April 28, 2010

Putting NAMA to Work for Irish Competitiveness

Posted in Your Ideas ·
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by Paddy Ryan and Fergal Byrne

The Problem

The core issue underlying Ireland’s loss of business competitiveness is, and remains, inflated commercial and domestic property prices and rents.

  • Business rents are still artificially inflating costs, and most businesses are locked into paying inflated rents that cannot be reviewed downwards.
  • The level of salary required to pay for accommodation (rented or purchased) is too high for Irish business to be internationally competitive.
  • Property costs are the main driver of relatively high minimum wages and social welfare benefits.
  • The massive expansion of the Public Sector payroll has been accelerated by the inflation in property costs.
  • Ultimately a huge chunk of the excessive costs in our economy accrue back to the property dinosaur.

NAMA – Part of the Problem, or Part of the Solution?

As NAMA acquires an extremely large portfolio of non-performing loans whose primary collateral are property assets, how is it going to generate income from, or dispose of, this collateral, and protect the Irish taxpayer from huge losses? Indeed, vast tracts of unused commercial and domestic property will rapidly deteriorate if left unused for long periods of time, thus reducing the eventual market value of the assets.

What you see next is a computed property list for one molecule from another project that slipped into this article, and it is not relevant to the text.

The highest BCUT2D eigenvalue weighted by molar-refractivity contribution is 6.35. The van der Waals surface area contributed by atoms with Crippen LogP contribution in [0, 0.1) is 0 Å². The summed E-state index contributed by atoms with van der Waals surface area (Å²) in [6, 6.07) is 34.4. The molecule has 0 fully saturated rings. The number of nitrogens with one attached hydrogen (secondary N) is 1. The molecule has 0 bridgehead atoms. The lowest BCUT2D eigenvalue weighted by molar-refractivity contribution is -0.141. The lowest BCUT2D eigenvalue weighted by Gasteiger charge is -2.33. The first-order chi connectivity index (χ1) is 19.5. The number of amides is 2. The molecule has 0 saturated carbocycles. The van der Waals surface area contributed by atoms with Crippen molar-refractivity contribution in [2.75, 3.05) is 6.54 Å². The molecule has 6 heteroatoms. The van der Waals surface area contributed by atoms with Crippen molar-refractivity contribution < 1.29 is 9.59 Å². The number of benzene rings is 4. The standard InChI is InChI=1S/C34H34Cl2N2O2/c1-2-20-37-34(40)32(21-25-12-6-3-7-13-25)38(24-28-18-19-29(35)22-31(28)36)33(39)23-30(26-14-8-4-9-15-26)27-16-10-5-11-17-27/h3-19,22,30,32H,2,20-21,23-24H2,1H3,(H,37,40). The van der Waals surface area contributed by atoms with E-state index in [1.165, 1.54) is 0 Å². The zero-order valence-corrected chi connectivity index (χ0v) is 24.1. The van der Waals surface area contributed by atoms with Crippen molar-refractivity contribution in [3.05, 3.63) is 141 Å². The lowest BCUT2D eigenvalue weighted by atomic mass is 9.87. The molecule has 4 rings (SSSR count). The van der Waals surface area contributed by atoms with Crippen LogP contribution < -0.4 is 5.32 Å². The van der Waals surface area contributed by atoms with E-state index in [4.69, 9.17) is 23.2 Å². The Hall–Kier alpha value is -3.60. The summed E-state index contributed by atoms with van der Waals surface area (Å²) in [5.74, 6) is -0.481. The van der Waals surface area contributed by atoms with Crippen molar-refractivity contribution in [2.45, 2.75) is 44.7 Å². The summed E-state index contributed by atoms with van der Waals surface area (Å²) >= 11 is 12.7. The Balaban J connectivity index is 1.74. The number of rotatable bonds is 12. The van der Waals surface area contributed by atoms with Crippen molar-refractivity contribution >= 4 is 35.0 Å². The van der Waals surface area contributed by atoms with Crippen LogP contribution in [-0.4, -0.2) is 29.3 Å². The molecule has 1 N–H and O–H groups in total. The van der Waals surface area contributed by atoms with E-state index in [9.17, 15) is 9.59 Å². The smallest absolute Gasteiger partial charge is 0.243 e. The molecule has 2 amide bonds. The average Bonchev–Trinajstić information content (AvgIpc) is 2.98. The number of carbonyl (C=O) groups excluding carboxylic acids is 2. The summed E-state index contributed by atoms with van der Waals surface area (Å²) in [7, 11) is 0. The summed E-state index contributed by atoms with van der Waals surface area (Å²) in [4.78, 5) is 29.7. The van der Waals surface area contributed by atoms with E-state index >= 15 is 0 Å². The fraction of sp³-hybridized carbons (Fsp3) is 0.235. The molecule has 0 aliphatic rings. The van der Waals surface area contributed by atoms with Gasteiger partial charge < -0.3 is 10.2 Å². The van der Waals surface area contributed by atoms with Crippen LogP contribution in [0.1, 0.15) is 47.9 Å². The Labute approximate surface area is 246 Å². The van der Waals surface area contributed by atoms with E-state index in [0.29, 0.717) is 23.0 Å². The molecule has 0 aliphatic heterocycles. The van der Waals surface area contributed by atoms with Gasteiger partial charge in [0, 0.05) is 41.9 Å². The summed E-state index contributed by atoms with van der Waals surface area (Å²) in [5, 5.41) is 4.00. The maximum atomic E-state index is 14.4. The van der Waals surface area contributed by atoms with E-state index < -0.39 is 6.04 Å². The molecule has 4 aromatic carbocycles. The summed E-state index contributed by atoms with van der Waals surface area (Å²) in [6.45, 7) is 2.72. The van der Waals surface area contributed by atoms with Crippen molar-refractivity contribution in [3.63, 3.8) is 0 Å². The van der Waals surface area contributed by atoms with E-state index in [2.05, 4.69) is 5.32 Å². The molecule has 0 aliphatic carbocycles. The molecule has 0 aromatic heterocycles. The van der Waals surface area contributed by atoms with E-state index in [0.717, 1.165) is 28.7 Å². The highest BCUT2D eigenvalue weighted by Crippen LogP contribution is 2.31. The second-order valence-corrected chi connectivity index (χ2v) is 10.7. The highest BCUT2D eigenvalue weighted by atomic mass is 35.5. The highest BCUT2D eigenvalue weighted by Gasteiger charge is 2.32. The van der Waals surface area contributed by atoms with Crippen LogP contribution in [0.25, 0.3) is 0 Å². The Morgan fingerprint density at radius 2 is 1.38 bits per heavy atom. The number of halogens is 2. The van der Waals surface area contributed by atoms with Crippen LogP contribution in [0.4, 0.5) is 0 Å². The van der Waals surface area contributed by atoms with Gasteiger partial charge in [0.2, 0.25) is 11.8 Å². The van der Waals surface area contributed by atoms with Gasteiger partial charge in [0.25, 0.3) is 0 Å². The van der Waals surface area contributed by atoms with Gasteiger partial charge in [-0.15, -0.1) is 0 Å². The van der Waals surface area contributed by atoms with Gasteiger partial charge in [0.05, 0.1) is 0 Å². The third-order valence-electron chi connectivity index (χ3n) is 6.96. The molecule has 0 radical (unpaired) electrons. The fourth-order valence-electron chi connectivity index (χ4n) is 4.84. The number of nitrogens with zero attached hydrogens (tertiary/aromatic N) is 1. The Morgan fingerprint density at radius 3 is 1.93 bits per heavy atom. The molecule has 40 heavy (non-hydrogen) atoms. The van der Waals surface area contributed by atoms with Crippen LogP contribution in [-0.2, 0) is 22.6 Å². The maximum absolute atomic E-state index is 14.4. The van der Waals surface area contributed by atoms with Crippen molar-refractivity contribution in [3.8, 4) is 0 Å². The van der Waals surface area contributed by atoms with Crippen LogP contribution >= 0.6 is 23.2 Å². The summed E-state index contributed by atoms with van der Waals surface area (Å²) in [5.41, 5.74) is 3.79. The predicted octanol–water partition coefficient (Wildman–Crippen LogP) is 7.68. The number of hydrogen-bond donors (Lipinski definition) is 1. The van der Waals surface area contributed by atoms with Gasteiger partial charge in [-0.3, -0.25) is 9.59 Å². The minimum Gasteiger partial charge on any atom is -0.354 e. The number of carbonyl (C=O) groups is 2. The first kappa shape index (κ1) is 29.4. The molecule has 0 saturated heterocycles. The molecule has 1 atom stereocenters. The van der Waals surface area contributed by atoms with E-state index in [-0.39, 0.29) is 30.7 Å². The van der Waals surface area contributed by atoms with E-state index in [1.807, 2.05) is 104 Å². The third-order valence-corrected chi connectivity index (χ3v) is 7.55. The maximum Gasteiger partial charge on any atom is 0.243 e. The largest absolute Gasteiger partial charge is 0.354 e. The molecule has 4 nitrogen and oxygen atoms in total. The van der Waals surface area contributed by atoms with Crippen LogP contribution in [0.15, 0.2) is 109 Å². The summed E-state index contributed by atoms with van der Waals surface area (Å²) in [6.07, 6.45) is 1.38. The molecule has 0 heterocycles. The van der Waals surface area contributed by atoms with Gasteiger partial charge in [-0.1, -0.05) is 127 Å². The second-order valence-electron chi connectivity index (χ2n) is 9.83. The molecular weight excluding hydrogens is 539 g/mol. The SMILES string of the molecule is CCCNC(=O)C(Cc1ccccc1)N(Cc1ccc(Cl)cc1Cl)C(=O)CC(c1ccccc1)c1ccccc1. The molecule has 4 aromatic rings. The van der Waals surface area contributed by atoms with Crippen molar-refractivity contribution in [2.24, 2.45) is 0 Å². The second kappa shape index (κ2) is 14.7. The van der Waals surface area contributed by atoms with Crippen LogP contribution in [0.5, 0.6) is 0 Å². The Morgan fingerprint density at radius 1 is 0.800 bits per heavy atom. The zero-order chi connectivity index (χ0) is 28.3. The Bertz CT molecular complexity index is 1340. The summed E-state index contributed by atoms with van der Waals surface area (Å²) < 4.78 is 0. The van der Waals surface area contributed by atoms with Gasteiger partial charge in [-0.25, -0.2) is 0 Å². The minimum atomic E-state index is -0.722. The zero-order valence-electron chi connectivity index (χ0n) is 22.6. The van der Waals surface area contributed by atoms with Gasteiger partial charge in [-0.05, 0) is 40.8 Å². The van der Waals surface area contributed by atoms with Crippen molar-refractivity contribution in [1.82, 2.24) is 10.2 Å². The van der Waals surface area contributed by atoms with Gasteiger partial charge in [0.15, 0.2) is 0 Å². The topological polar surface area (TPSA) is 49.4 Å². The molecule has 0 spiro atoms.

My suggestion is to take these unused and unsellable property assets, effectively owned by NAMA, and make it available to small businesses, for significantly reduced (or free) rents. In return, NAMA could take a modest stake in supported companies, with buyback options for the owners on a 5 to 10 year timescale.

This will have the following effects:

  1. Reduce companies cost base, making many Irish businesses more competitive.
  2. Save jobs, particularly in the SME sector, where rents currently constitute an outrageous portion of costs, often the difference between success and failure for the business.
  3. An effectively free alternative to direct subsidies and investments in “exporting” companies (employment subsidy scheme).
  4. Create real downward pressure on the (not very) free commercial property market sector.
  5. Prevent deterioration of unused property, thus safeguarding those assets until they can be sold on at a decent price.
  6. Generate revenue in the medium to long term from the “buyback” options.